Oklahoma City was left stunned and is in a bit of a panic after the departure of free agent and Thunder star Kevin Durant to the Golden State Warriors, longtime mayor Mick Cornett told ESPN Radio's Capital Games podcast.
"We're stunned,'' said Cornett, who has been the mayor of Oklahoma City since 2004 and is a former sports reporter in the city. "We had no history. Kevin was our Ernie Banks and Michael Jordan. He's the history. ... We've been spurned by someone we cared deeply about. That's the emotional aspect of it."
Durant, the 2007 national player of the year after one season at Texas, was selected No. 2 overall in the 2007 NBA draft by the Seattle SuperSonics, who then moved to Oklahoma City in 2008.
Durant was the NBA Rookie of the Year and went on to be NBA MVP in 2014. He also was a seven-time All-Star selection, Olympic gold medalist (2012) and led the Thunder to the NBA Finals in 2012.
In 2013, he donated $1 million to the American Red Cross after a devastating tornado in Moore, Oklahoma.
On Monday, Durant announced he was leaving for the Golden State Warriors, who erased a 3-1 deficit to beat the Thunder in the Western Conference finals. Durant, a free agent, reportedly will sign a two-year, $54.3 million deal with a player option after the first season.
"[Durant] took on being an almost incredible figure in the city,'' Cornett said. "If you said you're from Oklahoma City, they're likely to say Kevin Durant or they're likely to say OKC Thunder. He put us on the map. It's not all him -- (owner) Clay Bennett and (GM) Sam Presti have orchestrated an incredible franchise here -- but he was the face of the franchise both here locally and worldwide.''
Cornett said it was hard to put into numbers the financial impact that Durant had on the city.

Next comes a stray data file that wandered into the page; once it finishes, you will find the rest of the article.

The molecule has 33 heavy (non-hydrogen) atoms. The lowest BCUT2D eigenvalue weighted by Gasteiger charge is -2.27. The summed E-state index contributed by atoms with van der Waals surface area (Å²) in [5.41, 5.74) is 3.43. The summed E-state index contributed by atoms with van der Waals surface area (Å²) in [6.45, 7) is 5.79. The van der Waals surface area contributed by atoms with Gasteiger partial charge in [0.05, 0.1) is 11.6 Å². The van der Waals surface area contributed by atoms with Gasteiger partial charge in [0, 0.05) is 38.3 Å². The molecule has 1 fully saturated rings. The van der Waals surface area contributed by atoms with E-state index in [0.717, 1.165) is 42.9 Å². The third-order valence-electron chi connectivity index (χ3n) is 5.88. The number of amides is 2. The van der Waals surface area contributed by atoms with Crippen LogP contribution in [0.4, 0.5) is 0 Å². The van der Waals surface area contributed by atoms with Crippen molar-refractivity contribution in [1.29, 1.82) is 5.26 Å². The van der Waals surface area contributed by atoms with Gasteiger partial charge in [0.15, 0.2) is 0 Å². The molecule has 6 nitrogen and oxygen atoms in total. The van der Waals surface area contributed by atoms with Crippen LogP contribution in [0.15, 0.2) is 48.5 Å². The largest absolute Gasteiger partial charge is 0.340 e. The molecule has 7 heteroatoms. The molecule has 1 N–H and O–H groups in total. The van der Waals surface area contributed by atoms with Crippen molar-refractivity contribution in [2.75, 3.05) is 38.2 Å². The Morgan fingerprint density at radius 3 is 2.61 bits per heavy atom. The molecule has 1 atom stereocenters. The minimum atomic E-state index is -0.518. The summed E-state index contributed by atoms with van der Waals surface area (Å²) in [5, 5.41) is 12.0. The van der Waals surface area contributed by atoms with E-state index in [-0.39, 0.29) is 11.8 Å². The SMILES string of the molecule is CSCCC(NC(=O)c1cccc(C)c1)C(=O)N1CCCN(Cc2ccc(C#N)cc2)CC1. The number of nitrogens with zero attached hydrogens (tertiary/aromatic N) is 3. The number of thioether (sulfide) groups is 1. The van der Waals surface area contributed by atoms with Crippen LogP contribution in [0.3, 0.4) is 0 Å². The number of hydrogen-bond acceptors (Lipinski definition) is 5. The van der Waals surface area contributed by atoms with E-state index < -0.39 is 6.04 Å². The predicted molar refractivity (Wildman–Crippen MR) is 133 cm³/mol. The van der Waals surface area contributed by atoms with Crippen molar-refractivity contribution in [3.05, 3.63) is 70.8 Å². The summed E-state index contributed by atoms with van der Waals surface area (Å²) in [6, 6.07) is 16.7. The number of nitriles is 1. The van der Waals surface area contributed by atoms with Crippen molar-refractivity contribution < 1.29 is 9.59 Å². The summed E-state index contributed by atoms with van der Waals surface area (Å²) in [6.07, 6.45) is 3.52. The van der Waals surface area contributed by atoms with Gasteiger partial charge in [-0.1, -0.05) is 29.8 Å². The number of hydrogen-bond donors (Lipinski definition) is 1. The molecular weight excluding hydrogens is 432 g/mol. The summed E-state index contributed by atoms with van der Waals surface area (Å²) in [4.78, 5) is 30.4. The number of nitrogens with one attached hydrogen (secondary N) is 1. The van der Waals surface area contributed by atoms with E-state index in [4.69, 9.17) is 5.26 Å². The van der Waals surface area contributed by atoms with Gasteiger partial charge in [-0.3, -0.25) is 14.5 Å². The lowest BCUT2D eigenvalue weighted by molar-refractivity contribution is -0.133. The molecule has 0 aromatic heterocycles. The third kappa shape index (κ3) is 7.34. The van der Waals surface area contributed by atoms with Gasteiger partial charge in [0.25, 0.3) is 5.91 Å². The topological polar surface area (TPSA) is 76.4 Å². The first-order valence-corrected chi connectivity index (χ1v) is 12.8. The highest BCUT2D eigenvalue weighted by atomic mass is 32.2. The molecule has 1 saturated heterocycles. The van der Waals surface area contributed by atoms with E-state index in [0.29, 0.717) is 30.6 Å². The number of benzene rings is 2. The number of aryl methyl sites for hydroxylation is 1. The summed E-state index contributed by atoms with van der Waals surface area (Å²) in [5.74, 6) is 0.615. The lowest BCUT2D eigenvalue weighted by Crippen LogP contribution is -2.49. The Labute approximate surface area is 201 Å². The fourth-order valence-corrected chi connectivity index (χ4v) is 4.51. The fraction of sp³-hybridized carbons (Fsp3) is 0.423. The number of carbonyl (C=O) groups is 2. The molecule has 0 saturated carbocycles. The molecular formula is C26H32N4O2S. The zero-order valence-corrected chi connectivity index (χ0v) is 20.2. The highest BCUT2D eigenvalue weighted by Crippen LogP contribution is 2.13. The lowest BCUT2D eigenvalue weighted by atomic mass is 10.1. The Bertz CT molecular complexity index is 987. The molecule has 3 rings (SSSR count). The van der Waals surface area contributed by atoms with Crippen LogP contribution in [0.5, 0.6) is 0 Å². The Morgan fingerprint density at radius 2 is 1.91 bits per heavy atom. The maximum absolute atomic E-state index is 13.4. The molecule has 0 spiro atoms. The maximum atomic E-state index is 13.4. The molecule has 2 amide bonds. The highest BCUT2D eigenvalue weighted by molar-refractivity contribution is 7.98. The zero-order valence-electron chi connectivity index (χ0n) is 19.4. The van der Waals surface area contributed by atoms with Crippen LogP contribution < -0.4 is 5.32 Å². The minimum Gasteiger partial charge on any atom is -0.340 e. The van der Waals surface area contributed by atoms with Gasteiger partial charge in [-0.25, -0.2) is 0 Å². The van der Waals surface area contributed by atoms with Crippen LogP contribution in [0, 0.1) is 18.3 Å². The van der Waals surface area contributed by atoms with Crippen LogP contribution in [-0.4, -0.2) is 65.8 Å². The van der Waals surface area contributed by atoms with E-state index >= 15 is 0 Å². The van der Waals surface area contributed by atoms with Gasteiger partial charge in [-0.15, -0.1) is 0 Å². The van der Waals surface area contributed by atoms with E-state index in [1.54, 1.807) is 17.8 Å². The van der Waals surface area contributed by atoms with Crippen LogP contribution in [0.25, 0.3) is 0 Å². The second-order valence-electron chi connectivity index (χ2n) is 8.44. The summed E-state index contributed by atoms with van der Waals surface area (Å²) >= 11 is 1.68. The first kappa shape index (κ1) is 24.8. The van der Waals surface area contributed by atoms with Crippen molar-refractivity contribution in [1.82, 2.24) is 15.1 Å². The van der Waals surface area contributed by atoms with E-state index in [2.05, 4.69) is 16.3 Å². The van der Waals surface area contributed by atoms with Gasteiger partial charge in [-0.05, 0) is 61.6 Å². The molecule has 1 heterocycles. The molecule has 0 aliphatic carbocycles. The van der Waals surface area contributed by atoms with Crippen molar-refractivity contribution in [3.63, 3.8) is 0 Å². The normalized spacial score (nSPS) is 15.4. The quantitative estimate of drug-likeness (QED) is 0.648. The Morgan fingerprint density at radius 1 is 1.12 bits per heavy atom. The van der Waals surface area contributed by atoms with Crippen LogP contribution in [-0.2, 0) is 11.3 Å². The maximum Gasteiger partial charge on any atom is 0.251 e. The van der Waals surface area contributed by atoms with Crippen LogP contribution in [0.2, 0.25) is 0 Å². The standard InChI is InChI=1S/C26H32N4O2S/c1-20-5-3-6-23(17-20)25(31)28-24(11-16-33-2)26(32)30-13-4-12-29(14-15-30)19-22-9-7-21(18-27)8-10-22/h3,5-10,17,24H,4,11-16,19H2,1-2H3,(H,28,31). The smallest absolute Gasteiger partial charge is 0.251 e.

"He meant so much in ways it's impossible to quantify,'' Cornett said. "If you were a CEO in OKC and you were hiring from the East or West Coast 10 years ago, you might have said Oklahoma City isn't culturally relevant.
"But Kevin is a part of the success story for OKC. Kevin was a part of the renaissance. This city has come so far, so fast -- probably further, faster than any city in American history. Kevin was right there along with us. There's a slight sense of panic."
Cornett heaped praise on Durant, but he did say the perception of the superstar has been tainted in the city.
"His image has changed drastically than it was last week because of his decision to join a team of superstars in the NBA,'' Cornett said. "You can't get that back. From the basketball side of it, I don't believe Kevin is going to have the impact on the Warriors that he did on the Thunder. The Thunder could have won next year's championship. But I never got the sense -- and I can't imagine he fooled us for nine years -- that he wanted to leave Oklahoma City."
Cornett made an impassioned plea for fellow All-Star Russell Westbrook to stay. Westbrook can be a free agent in 2017.
"If the Thunder build a team around Russell Westbrook, they could easily do so,'' Cornett said. "But Russell has to buy into that. I don't know if Russell is interested in being the figurehead of the franchise. If Russell were to choose to stay in Oklahoma City -- and in the wake of Kevin's departure -- he would be a larger icon than ever before."
Cornett is confident the Thunder can rebound without Durant.
"I really do put a lot of trust in Clay Bennett and Sam Presti,'' Cornett said. "They want to be good every year and for the long term. The idea that they would trade their best players for draft picks and try to rebuild and get in the lottery ... that's never been the strategy that they've communicated [to me]. They want to compete here and they should."